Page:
So the news finally broke that GCap is going to network something, somewhere in daytime across their One Network of radio stations. Which, I imagine, isn’t particularly good news if you’re a daytime jock.
Indeed I hear the information flow wasn’t exactly as smooth as at Global, where their ‘under threat’ DJs all got a personal briefing/help finding a new job before it was announced publicly.
Now I actually don’t have anything, per se, against networking (you can take the boy out of GWR, but… etc etc), but the recent spate of daytime networking changes creates an interesting quandary, specifically around sales and making money.
You see, if you’re a Finance Director you have a little spreadsheet which shows your costs in lots of different categories and then you have another spreadsheet that lists all your income. The problem lies in the inter-relationship between these two spreadsheets and the fact it’s hard to show the real-world connections between the two.
Taking a top-down approach you add up the cost savings of networking a show and you’ll probably come up with a saving at the One Network of £800k to £1m a year. That’s a big number. Then, when you ask the question “Will it materially reduce audience by networking it?” I think it’s hard to say that it will.
What hasn’t been picked up is that it won’t be all the One Network stations taking this networked show, well at least from day one. I imagine the ‘big 8’ are unlikely to initially take part. Why’s that? Well, according to recent financial statements GCap say they account for around 50% of the hours and money made by the network. Therefore should the worst happen and they see a five percent reduction in the hours of those stations there could be quite a material affect on the business, whereas 5% off of Lantern probably won’t make such a difference to GCap’s bottom line. Indeed you can look at the cost saving and work our how much audience you would be ‘happy’ to lose before you start making less money.
However, assuming that an hours reduction is the only threat to enhanced profitability would be a naive thing to do. To me, the most interesting thing about the networked show is what else you lose locally. With my business hat on, to me the biggest potential threat is the loss of local S&P or indeed any money that having a local programme specifically generates. The simple calculation to make is whether statement 2 would outweigh 1.
1. Money generated locally for show – cost of making local show = show profitability
2. (Money generated because of national show – cost of network show) / number of stations taking the show = station’s allocated profit.
There’s lots of talk about network shows being able to bring in national sponsorship opportunities, which is undoubtedly true. However, will the total revenue from this new national opportunity outweigh what was previously able to be generated locally? If it doesn’t the £1m saving will start to shrink. Very quickly.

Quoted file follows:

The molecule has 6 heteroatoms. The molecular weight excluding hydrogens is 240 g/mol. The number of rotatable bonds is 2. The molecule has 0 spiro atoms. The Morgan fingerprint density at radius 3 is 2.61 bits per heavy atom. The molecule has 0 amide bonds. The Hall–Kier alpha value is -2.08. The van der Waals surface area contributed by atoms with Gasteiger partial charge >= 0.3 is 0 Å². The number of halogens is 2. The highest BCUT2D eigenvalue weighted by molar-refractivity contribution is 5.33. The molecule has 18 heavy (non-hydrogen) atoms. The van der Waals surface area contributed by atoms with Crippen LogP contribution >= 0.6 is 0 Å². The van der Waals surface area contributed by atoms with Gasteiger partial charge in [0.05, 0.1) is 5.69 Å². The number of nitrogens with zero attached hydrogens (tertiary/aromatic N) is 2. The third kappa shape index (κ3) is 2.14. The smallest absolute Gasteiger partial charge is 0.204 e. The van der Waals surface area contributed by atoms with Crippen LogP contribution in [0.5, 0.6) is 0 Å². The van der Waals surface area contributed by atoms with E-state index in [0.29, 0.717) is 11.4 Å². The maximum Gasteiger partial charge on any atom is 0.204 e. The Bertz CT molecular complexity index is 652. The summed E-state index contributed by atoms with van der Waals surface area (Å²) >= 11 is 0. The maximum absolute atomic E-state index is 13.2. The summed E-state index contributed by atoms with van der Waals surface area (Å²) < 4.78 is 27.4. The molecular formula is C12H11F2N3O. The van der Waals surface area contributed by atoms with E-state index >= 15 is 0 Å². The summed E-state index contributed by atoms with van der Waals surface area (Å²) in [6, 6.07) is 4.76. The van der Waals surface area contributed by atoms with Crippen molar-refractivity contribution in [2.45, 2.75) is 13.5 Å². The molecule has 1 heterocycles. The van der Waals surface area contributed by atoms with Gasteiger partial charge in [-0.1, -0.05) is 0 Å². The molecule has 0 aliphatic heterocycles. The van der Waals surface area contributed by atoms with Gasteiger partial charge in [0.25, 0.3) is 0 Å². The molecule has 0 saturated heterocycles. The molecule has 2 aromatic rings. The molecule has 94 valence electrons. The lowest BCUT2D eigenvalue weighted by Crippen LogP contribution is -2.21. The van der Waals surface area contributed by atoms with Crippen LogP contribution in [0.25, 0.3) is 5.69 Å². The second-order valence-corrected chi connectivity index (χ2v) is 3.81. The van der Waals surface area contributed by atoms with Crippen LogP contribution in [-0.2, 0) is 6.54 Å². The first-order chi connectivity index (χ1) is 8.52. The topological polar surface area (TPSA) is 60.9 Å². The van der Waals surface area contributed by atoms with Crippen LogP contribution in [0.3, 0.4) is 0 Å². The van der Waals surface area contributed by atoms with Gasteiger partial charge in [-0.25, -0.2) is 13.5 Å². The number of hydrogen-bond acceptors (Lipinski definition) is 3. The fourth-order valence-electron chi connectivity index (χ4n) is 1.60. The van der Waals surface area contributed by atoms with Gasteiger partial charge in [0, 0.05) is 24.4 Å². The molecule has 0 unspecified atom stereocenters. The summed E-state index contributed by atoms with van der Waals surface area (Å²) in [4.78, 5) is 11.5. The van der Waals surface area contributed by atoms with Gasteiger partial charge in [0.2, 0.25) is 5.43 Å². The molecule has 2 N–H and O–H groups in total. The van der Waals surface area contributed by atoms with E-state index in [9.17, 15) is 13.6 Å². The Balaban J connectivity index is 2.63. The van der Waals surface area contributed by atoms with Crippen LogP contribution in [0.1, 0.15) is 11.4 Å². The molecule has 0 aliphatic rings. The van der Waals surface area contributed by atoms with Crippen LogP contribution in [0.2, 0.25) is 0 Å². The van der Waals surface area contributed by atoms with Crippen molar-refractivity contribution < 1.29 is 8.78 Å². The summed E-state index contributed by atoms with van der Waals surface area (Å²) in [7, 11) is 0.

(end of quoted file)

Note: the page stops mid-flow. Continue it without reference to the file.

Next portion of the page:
To underestimate local sales is very dangerous, especially as spot for spot, local can generate more than three times the national equivalent. Already many sales teams across the UK have suffered when their sales houses in construction including the roofing services oversell airtime (or have to provide more spots because available impacts have gone down since the ads were sold). This result is less inventory available for local sales teams and often that’s when you hear everything on the station suddenly has a local sponsor. Those local sales teams need to hit their targets after all.
The other type of sales that a station loses is the ability for local jocks to sell what’s coming up on the station (as well as ther station’s other S&P activity). Now, whilst some of this can be replaced by a DCS command and a split break, there is not the same emotional sell that a jock can do. Being excited about the breakfast show or other activity on the station helps drive hours and keep the stations performing well. In commercial radio the presenter’s role does not stop at segueing a song well or delivering a funny ‘bit’, they’re there to re-enforce all aspects of the individual radio station to drive hours and, ultimately, profit.
The easy post to write about networking is how it’s all ‘hell in a hand cart’ and the end of civilisation as we know it. Well, to be honest, I can’t guess how the One Network’s audience is likely to react. I imagine some stations will be up and some will be down and it’s going to take a good 18 months to see what the real result of this policy change is.
What is a shame is that 100+ presenters, suddenly having found out about their future on DigitalSpy and RadioToday are going to be concentrating on getting a demo together and finding a ‘safe’ shift rather than delivering compelling audio and serving their current audiences.